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Walton-On-The-Naze ratings
Quality on a good day: 2.6
Consistency of Surf: 1.8
Difficulty Level: 2.2
Wind and Kite Surfing: 2.0
Crowds: 5.0

Overall: 3.0

See all 18 ratings

Based on 5 votes. Vote

Surf Report Feed

Walton-On-The-Naze Swell Statistics, January: All Swell – Any Wind

The figure describes the range of swells directed at Walton-On-The-Naze through an average January and is based upon 2124 NWW3 model predictions since 2007 (values every 3 hours). The wave model does not forecast surf and wind right at the shore so we have chosen the most applicable grid node based on what we know about Walton-On-The-Naze. In the case of Walton-On-The-Naze, the best grid node is 21 km away (13 miles).

The rose diagram shows the distribution of swell directions and swell sizes, while the graph at the bottom shows the same thing but lacks direction information. Five colours illustrate increasing wave sizes. Blue shows the smallest swells, less that 0.5m (1.5 feet) high. These were forecast 83% of the time. Green and yellow represent increasing swell sizes and red illustrates highest swells greater than >3m (>10ft). In either graph, the area of any colour is proportional to how commonly that size swell was forecast.

The diagram implies that the prevailing swell direction, shown by the longest spokes, was N, whereas the the dominant wind blows from the WSW. Because the wave model grid is out to sea, sometimes a strong offshore wind blows largest waves away from Walton-On-The-Naze and offshore. We combine these with the no surf category of the bar chart. To simplify things we don't show these in the rose diagram. Because wind determines whether or not waves are clean enough to surf at Walton-On-The-Naze, you can view an alternative image that shows only the swells that were predicted to coincide with glassy or offshore wind conditions. In a typical January, swells large enough to cause surfable waves at Walton-On-The-Naze run for about 2.0% of the time.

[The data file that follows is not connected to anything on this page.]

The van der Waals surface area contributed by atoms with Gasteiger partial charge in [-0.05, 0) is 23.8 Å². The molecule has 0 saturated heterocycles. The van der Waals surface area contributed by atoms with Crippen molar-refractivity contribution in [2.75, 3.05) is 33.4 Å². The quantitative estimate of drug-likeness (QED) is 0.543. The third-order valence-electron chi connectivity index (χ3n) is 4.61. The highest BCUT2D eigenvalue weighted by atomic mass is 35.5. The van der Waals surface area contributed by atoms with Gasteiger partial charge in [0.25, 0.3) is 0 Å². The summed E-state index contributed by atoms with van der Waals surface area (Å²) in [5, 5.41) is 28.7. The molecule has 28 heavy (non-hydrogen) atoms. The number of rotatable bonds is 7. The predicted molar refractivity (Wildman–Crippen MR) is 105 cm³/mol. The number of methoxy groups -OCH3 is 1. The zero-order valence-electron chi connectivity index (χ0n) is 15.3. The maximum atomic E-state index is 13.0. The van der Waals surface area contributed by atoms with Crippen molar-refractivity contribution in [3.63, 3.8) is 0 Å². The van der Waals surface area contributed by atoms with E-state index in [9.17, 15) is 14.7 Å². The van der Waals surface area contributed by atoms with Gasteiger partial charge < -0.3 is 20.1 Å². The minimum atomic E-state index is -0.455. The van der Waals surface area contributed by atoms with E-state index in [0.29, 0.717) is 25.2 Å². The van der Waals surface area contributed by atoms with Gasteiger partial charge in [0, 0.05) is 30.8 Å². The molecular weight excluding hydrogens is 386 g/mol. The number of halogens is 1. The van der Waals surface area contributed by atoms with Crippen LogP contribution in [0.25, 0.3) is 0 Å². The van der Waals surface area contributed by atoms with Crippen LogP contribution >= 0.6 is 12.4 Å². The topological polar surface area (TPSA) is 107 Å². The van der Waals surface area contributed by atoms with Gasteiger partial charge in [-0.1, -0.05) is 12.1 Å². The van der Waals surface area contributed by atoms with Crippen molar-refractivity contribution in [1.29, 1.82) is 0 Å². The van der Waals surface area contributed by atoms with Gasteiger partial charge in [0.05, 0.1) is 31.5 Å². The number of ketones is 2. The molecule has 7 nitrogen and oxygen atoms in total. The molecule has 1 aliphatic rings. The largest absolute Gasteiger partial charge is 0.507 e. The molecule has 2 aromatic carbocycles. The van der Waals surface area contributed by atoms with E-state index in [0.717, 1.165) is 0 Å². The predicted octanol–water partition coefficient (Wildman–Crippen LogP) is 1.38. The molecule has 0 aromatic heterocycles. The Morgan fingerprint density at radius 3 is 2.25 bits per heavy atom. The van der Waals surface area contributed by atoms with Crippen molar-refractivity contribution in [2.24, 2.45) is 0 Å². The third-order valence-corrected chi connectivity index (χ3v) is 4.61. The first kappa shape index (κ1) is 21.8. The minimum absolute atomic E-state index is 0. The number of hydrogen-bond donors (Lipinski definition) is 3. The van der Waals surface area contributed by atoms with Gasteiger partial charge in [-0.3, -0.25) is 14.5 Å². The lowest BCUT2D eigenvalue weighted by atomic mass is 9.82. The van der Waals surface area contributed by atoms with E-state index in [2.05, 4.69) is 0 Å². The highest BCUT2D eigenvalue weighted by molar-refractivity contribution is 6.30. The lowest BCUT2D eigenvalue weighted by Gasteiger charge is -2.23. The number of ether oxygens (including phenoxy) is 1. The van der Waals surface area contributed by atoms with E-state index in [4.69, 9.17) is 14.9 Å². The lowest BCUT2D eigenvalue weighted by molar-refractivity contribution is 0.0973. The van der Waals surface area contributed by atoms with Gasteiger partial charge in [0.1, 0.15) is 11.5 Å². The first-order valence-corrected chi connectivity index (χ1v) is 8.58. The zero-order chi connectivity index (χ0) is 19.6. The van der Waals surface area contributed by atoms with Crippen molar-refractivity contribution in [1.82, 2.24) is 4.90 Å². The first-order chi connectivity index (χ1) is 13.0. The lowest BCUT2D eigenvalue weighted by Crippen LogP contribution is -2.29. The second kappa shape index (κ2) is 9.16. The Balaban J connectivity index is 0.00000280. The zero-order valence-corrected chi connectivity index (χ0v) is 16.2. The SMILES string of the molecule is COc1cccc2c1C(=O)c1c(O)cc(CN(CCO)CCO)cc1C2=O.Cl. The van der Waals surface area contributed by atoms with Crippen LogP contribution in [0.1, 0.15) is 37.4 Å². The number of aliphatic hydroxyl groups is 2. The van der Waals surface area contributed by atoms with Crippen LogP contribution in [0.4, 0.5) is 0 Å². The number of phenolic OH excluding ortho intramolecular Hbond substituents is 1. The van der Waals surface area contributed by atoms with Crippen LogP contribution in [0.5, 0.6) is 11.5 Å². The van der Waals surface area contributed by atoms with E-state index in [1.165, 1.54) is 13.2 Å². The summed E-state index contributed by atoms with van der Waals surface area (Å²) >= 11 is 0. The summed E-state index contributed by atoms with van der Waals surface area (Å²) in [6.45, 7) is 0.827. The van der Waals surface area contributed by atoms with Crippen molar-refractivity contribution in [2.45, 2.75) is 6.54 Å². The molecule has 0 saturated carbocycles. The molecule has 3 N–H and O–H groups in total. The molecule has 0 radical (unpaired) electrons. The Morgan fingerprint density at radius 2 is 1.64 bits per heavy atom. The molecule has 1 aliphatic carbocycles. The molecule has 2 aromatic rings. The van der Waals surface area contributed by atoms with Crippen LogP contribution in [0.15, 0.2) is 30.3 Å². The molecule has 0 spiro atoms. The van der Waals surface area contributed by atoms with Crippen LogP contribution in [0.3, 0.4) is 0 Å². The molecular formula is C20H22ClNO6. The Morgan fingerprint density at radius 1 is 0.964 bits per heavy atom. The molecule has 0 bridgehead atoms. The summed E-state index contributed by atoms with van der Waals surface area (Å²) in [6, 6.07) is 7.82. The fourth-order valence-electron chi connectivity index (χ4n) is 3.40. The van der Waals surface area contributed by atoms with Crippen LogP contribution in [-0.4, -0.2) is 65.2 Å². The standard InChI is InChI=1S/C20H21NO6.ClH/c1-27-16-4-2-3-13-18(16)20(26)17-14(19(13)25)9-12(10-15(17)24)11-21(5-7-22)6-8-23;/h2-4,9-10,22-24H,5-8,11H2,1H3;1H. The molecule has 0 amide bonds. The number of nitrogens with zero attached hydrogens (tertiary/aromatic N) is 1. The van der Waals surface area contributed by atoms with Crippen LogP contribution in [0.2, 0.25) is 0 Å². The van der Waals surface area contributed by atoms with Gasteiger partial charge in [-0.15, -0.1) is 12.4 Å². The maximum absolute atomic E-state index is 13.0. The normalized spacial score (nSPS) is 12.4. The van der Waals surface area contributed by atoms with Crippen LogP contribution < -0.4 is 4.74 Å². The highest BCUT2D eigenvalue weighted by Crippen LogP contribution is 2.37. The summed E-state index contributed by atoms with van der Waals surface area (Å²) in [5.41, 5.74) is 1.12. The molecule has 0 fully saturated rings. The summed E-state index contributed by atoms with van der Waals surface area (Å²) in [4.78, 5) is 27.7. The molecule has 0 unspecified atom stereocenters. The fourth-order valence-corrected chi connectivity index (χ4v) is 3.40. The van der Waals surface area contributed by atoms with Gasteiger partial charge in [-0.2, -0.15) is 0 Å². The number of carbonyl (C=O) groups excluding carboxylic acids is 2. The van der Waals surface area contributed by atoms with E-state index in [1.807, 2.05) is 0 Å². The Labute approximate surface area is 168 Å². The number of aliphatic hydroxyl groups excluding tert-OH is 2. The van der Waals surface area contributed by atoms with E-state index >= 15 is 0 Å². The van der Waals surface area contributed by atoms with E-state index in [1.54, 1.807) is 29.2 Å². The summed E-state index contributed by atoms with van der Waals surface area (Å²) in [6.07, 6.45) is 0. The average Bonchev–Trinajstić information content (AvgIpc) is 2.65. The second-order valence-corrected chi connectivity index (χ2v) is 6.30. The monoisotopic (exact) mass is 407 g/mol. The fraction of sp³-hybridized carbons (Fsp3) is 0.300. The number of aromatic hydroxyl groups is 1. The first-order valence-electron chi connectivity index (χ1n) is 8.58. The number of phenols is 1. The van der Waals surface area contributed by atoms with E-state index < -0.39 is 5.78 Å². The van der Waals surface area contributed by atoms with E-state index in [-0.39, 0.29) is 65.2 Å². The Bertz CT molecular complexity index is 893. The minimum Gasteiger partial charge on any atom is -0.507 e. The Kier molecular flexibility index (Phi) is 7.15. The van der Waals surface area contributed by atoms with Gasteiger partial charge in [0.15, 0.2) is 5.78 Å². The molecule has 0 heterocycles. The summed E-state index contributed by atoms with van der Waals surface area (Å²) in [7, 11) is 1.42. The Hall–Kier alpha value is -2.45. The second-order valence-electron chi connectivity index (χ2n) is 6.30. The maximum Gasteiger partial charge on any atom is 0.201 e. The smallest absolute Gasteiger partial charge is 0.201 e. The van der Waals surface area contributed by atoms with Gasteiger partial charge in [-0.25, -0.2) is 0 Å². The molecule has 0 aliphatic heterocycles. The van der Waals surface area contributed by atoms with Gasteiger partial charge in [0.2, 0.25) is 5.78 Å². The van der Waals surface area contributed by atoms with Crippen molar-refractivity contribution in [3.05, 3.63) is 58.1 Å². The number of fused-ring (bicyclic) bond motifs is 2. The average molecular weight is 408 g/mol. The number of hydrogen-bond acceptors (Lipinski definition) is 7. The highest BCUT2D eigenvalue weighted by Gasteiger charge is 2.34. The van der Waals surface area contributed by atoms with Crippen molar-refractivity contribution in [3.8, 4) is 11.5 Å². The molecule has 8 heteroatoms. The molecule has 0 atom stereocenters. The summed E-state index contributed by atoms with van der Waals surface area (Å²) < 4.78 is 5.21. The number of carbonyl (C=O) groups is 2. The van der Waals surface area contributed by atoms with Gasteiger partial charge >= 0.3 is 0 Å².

IMPORTANT: Beta version feature! Swell heights are open water values from NWW3. There is no attempt to model near-shore effects. Coastal wave heights will generally be less, especially if the break does not have unobstructed exposure to the open ocean.